The Great and Ancient Secret – Part Eight

The Liberated Mind

Most of us are raised and live within enormous limitations. In this way our innate genius and creativity is stunted, trampled on, or held back in some way.

The limitations may differ with each of us. While involved in creative workshops I was often able to observe people learning to sing. I heard people in middle life say that when they were a child a teacher had told them they couldn’t sing and had no singing voice. They had never attempted to sing since.

Taken in a general way, that happens to many of us. Somewhere along the line we have learned or been told that we are not capable, we haven’t got the talent, who are we to think we could achieve things; or perhaps our performance according to tests set by a commercially oriented world suggest we are lacking something – and so we do not sing our song.

For many however, events in childhood and our education have formed the enormous barriers we face.

Such barriers to unfolding who we are extend far beyond that however. We live in a world where a tiny portion of the population own most of the wealth and property. So we may see our economic status as a barrier. We have also been educated in a society that has been developed in ways to control, segregate, and manipulate. David Korten, in his book The Great Turning, a book that spells out in detail the way people are trying to break away from the forces of Empire and International Business governing their lives, says:

The real intention of the United States was articulated in U.S. State Department Policy Planning Study 23, a top-secret document written in 1948 by George Kennan, a leading architect of the post-World War II world:

“We have about 50% of the world’s wealth, but only 6.3% of its population… In this situation we cannot fail to be the object of envy and resentment. Our real task in the coming period is to devise a pattern of relationships which will permit us to maintain this position of disparity… To do so, we will have to dispense with all sentimentality and day-dreaming; and our intention will have to be concentrated everywhere on our immediate national objectives… We should cease to talk about vague… unreal objectives such as human rights, the raising of living standards, and democratization. The day is not far off when we are going to have to deal in straight power concepts. The less we are then hampered by idealistic slogans, the better.”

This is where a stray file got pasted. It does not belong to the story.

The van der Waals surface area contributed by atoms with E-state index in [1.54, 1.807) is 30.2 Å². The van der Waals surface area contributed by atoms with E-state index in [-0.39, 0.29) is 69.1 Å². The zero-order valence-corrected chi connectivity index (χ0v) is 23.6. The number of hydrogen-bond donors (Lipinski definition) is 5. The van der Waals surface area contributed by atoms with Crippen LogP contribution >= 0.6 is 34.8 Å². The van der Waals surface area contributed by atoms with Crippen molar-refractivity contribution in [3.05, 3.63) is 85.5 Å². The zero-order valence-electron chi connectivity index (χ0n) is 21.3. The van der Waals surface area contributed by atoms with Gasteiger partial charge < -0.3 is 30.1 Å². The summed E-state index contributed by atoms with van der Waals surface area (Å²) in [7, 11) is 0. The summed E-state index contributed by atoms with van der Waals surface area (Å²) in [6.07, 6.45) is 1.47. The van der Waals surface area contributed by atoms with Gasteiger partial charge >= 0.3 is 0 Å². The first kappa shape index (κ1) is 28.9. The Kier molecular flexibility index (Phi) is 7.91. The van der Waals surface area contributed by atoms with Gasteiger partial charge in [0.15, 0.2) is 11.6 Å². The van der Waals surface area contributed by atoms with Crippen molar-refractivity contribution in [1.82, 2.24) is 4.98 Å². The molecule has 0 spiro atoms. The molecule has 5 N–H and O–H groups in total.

He goes on to say, on his website:

“The corporate consolidation of power is merely a contemporary manifestation of ‘Empire’: the organization of society by hierarchies of domination grounded in violent chauvinisms of race, gender, religion, nationality, language, and class. The result has been the same for 5,000 years; fortune for the few and misery for the many. Increasingly destructive of children, family, community, and nature, the way of Empire is leading to environmental and social collapse.”

As I said at the very beginning of this series, ‘Virtually every society up to our present time has been built on a hierarchy. The upper levels of the hierarchy usually do everything in their power to maintain their advantage. To do so they live on the work and productivity of those in the lower levels of the hierarchy. In the U.S. and the UK today, recent figures show that the gap between the very wealthy, the middle and lower wage earners has widened enormously in the last 20 years. The struggle is still on to maintain the status quo.

A Boston Globe cartoon shows two bosses in a fancy office saying to three workers: “Why should you have a minimum wage – We don’t have a maximum wage.”

From the end of the 1970’s till the end of the 1990’s the income level of the lowest fifth of workers in the US fell from $9300 to $8700. The middle earning rose from $31,000 to $33,200. The highest earners rose from $256,000 to $644,000 in the same period. Also the length of life, health and opportunity within those groups also reflected their income. So the children of those at the highest level were much more likely to live longer and be rich in adulthood than those at lower income levels.

That, I am sure, constitutes a class system in the US, producing many of the inequalities we saw in work opportunity, personal well being, and wealth in the past in Britain. In the UK it is called class. In the US the same thing is called – money; wealth!

In the past, becoming conscious of this system, and showing signs of freedom from it, often meant death. It was wise to keep the organisations, the teachings and the techniques that led to freedom of mind and spirit Secret.’ Today there is a huge shift in the paradigm people live within. Like the goldfish in the first illustration, people are leaping beyond the social, political and racial stereotypes and habitual attitudes and worldview they have inherited. We can now more openly move to personal liberation. See Programmed